By Richard Thomas
One of the annual bourbon releases I look forward to each year is the Angel’s Envy Cask Strength, and I do so for three reasons. For starters, I have a soft spot for Angel’s Envy. As I once told Kevin Curtis, their distillery manager, a Port-finished bourbon was making the Kentucky-Portugal connection, my life story in a bottle.
This is also one of those annual releases that, if what I have been told has any truth to it, I played a small role in making into an annual release by being an early and vocal supporter. Finally, I’ve found it a consistently easy drinking cask strength bourbon, and whenever cask strength crosses the 120 proof line easy drinking isn’t a guarantee.
This year’s run is 7,500 bottles and antes up at 127.9 proof (63.95% abv), a full notch higher than past examples. That is in keeping with a point that has gone poorly observed in American whiskey circles: a lot of high proof, limited edition releases out this year scored well above average in the alcohol content department.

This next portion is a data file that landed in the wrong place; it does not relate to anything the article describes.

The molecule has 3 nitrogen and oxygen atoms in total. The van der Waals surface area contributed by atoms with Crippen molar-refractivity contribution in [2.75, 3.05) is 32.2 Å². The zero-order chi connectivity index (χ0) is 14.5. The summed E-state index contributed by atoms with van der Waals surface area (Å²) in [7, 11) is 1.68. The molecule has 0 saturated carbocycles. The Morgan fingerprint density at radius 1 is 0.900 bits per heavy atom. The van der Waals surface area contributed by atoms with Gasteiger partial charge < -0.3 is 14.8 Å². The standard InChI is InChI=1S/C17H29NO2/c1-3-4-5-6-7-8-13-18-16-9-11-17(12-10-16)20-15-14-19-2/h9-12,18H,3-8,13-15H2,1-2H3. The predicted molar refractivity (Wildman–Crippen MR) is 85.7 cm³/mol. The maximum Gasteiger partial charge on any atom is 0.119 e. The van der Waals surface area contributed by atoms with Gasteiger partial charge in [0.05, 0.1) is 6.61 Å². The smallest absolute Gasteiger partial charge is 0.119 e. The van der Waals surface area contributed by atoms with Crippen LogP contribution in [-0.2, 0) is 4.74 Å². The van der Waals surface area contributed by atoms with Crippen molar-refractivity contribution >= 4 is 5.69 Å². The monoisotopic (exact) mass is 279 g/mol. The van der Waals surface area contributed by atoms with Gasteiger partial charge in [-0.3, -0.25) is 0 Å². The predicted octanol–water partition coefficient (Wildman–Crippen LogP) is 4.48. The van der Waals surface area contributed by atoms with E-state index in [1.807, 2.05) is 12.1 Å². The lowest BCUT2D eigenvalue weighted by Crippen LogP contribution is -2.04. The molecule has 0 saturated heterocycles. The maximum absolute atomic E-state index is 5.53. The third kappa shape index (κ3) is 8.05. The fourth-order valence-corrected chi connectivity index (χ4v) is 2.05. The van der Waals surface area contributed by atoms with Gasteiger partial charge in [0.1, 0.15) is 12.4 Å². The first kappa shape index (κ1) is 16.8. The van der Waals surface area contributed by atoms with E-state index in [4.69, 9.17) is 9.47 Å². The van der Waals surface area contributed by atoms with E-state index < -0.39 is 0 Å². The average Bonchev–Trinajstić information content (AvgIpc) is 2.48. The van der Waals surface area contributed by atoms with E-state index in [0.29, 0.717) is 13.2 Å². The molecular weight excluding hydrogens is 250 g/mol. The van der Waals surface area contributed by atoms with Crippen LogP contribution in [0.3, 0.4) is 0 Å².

Even a modest pour of this bourbon retains a dark amber character, like a coppery brown syrup. The nose is pleasant and easy, and even a deep draw doesn’t burn. It smacks of deep caramel and vanilla with notes of toasty nuts, floral orange zest, and just a hint of elderberry. It’s a scent that is a bit big and bold, but also a bit subtle.
If the nose didn’t require water, I thought tasting it put it right on the line. I could drink it and like it without, sure, but I had the feeling a few drops would improve it. So, a few drops it got.
That done, the flavor was like a trip to the candy fair, with candy corn sweetness and licorice washed down with sarsaparilla. The elderberries are there again, and an odd dash of black pepper. The finish leaves a very core bourbon aftertaste coating the mouth, with a lasting, solid ball of warmth.
This is the least Porty of all the Angel’s Envy whiskeys I have yet tried, with that persistent, but very much in the background elderberry note really being the only thing that clearly points to the ruby Port casks. For that reason it is my least favorite so far, but that said it’s still a fine bourbon.
Recommended retail for this whiskey is $159.